Yes, I understand that it was a branch of a Danish bank; however, the distinction is critical because, according to the report, Copenhagen claims it was given misleading information from Estonia.

What Danske Estonia told Copenhagen is a part of bank governance that falls in the jurisdiction of the Danish financial watchdog. Estonia is only looking at select matters concerning that branch. However, the Danes had the capacity for on-the-spot-checks, that much is for sure.

You did not look for a contact with Copenhagen; however, as it was evident you couldn’t handle their employees in Estonia, that they would keep telling you the same fairy tale without really changing anything, perhaps you should have been more active in talking to the Danes?

We contacted the Danish supervision. When we see a problem at a branch of a Danish bank, we turn to the Danish watchdog. They decided the following steps, contacted Copenhagen and asked for an explanation.

Where your Danish colleagues interested in pursuing this matter?

That is difficult for me to assess. The report can show how that communication happened exactly; I don’t have all the details.

How significant was the role of the Estonian whistleblower who contacted the executives in Denmark?

I believe it was quite significant. Their actions also played a part in our activities.

Who are they?

A whistleblower.

Have you talked to them? Do you know who they are?


Why is it that things seemed to start moving only after the whistleblower came forward, while nothing really changed as a result of your inspections?

We kept pointing it out, but it did not produce an effect. We need information to do anything beyond that. We got it, and because our previous efforts had not produced results, we went over there to see what was happening.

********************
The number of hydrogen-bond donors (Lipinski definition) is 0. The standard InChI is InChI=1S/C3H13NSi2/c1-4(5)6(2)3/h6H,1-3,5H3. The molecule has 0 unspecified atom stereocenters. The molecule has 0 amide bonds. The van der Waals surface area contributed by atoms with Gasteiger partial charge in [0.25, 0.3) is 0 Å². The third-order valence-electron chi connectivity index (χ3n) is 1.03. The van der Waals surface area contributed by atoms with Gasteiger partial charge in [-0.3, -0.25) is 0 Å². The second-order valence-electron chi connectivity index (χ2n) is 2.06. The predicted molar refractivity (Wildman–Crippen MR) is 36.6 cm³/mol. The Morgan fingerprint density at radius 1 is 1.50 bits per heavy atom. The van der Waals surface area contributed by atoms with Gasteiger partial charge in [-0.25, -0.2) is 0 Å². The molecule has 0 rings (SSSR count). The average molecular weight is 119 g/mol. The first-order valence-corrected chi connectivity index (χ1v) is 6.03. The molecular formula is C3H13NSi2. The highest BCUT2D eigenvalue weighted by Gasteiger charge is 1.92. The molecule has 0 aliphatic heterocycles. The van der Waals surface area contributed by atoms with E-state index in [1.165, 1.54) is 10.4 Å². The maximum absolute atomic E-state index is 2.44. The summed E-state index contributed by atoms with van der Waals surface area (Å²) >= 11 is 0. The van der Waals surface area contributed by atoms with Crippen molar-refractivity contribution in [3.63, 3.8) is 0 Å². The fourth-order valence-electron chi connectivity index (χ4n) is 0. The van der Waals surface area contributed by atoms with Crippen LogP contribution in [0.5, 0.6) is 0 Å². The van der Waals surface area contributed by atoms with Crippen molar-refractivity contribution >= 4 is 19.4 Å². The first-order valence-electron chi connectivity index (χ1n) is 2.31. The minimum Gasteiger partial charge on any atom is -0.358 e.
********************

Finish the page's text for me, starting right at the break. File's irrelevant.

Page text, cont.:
The information you could forward to the watchdog in Denmark was just so general and vague that it failed to convince them to act?

I do not dare draw such a conclusion. Because we do not handle primary supervision of branches, we cannot go into great detail in our analysis.

Could it have been possible for the financial inspectorate to be more aggressive in this matter to put it to bed sooner?

(Thinks.) Looking at things from the watchdog’s point of view, there is a difference between a bank and a branch. A branch cannot go bankrupt. If Danske goes bankrupt, the Danish deposit guarantee system and Danish rules step in. That is why Estonian supervision does not pay as much attention to branches. It is a matter of EU framework.

Was this position knowingly taken advantage of in Estonia?

On the one hand, the branch had a history. It had been an independent bank that handled non-resident business. Looking at the report, there is a graph there that shows that business shrink and then start to grow again.

Danske turned Sampo into a branch in 2008 and, looking at the facts, that is when non-residents business started growing again. Was it a conscious decision – a branch is not an independent unit according to the law. It is rather like a person’s right hand. And a hand decides nothing on its own – it is the head that makes decisions.

Based on this, I suppose that continuing the non-residents business was a conscious decision. A decision made by the head and not the hand. If that was not the case, we are dealing with a serious governance issue.